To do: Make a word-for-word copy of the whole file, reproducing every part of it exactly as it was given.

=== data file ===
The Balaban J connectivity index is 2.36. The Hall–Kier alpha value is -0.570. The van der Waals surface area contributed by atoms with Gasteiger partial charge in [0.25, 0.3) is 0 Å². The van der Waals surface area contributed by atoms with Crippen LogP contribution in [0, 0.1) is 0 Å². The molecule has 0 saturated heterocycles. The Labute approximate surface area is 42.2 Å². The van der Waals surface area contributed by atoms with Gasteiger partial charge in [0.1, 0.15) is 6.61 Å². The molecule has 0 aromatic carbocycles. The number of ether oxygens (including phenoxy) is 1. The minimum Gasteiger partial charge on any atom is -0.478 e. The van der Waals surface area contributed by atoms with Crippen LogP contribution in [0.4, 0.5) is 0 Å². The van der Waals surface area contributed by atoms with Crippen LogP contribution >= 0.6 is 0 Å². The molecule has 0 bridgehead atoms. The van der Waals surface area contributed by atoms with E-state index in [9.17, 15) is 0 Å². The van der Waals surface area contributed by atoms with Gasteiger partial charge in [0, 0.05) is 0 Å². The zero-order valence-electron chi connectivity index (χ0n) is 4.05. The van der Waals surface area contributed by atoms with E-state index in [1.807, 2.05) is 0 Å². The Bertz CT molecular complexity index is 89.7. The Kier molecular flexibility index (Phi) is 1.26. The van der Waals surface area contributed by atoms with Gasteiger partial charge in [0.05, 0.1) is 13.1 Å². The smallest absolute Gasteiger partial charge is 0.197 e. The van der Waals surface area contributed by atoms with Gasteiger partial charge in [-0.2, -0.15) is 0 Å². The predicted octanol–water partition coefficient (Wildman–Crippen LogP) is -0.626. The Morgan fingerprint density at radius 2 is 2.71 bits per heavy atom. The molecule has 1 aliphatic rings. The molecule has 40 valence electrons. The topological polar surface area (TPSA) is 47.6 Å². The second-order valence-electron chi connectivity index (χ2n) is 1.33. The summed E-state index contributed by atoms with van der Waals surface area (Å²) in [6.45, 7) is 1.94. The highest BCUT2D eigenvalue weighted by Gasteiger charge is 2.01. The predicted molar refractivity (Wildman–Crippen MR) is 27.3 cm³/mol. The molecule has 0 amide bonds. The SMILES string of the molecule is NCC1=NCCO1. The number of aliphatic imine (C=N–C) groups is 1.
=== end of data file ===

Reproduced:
The Balaban J connectivity index is 2.36. The Hall–Kier alpha value is -0.570. The van der Waals surface area contributed by atoms with Gasteiger partial charge in [0.25, 0.3) is 0 Å². The van der Waals surface area contributed by atoms with Crippen LogP contribution in [0, 0.1) is 0 Å². The molecule has 0 saturated heterocycles. The Labute approximate surface area is 42.2 Å². The van der Waals surface area contributed by atoms with Gasteiger partial charge in [0.1, 0.15) is 6.61 Å². The molecule has 0 aromatic carbocycles. The number of ether oxygens (including phenoxy) is 1. The minimum Gasteiger partial charge on any atom is -0.478 e. The van der Waals surface area contributed by atoms with Crippen LogP contribution in [0.4, 0.5) is 0 Å². The van der Waals surface area contributed by atoms with Crippen LogP contribution >= 0.6 is 0 Å². The molecule has 0 bridgehead atoms. The van der Waals surface area contributed by atoms with E-state index in [9.17, 15) is 0 Å². The van der Waals surface area contributed by atoms with Gasteiger partial charge in [0, 0.05) is 0 Å². The zero-order valence-electron chi connectivity index (χ0n) is 4.05. The van der Waals surface area contributed by atoms with E-state index in [1.807, 2.05) is 0 Å². The Bertz CT molecular complexity index is 89.7. The Kier molecular flexibility index (Phi) is 1.26. The van der Waals surface area contributed by atoms with Gasteiger partial charge in [0.05, 0.1) is 13.1 Å². The smallest absolute Gasteiger partial charge is 0.197 e. The van der Waals surface area contributed by atoms with Gasteiger partial charge in [-0.2, -0.15) is 0 Å². The predicted octanol–water partition coefficient (Wildman–Crippen LogP) is -0.626. The Morgan fingerprint density at radius 2 is 2.71 bits per heavy atom. The molecule has 1 aliphatic rings. The molecule has 40 valence electrons. The topological polar surface area (TPSA) is 47.6 Å². The second-order valence-electron chi connectivity index (χ2n) is 1.33. The summed E-state index contributed by atoms with van der Waals surface area (Å²) in [6.45, 7) is 1.94. The highest BCUT2D eigenvalue weighted by Gasteiger charge is 2.01. The predicted molar refractivity (Wildman–Crippen MR) is 27.3 cm³/mol. The molecule has 0 amide bonds. The SMILES string of the molecule is NCC1=NCCO1. The number of aliphatic imine (C=N–C) groups is 1.